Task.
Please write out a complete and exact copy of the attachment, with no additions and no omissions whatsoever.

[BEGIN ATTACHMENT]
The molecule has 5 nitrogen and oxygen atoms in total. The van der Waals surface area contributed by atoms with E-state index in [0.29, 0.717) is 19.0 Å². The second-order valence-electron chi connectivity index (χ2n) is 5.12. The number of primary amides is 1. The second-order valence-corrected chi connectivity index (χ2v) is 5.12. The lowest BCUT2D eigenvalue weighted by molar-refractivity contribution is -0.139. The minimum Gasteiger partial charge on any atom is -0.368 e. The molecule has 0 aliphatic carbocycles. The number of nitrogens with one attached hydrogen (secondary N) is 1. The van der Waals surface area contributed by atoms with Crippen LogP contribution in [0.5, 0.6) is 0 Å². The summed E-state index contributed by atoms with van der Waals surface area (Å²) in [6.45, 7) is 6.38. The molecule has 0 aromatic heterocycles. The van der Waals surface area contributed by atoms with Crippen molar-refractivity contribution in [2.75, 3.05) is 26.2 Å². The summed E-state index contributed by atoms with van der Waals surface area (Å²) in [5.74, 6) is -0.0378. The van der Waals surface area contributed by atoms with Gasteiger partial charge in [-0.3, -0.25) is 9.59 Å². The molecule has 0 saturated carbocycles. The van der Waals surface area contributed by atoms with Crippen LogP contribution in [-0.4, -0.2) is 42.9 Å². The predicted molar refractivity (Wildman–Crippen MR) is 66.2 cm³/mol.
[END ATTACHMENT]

The molecule has 5 nitrogen and oxygen atoms in total. The van der Waals surface area contributed by atoms with E-state index in [0.29, 0.717) is 19.0 Å². The second-order valence-electron chi connectivity index (χ2n) is 5.12. The number of primary amides is 1. The second-order valence-corrected chi connectivity index (χ2v) is 5.12. The lowest BCUT2D eigenvalue weighted by molar-refractivity contribution is -0.139. The minimum Gasteiger partial charge on any atom is -0.368 e. The molecule has 0 aliphatic carbocycles. The number of nitrogens with one attached hydrogen (secondary N) is 1. The van der Waals surface area contributed by atoms with Crippen LogP contribution in [0.5, 0.6) is 0 Å². The summed E-state index contributed by atoms with van der Waals surface area (Å²) in [6.45, 7) is 6.38. The molecule has 0 aromatic heterocycles. The van der Waals surface area contributed by atoms with Crippen molar-refractivity contribution in [2.75, 3.05) is 26.2 Å². The summed E-state index contributed by atoms with van der Waals surface area (Å²) in [5.74, 6) is -0.0378. The van der Waals surface area contributed by atoms with Gasteiger partial charge in [-0.3, -0.25) is 9.59 Å². The molecule has 0 saturated carbocycles. The van der Waals surface area contributed by atoms with Crippen LogP contribution in [-0.4, -0.2) is 42.9 Å². The predicted molar refractivity (Wildman–Crippen MR) is 66.2 cm³/mol.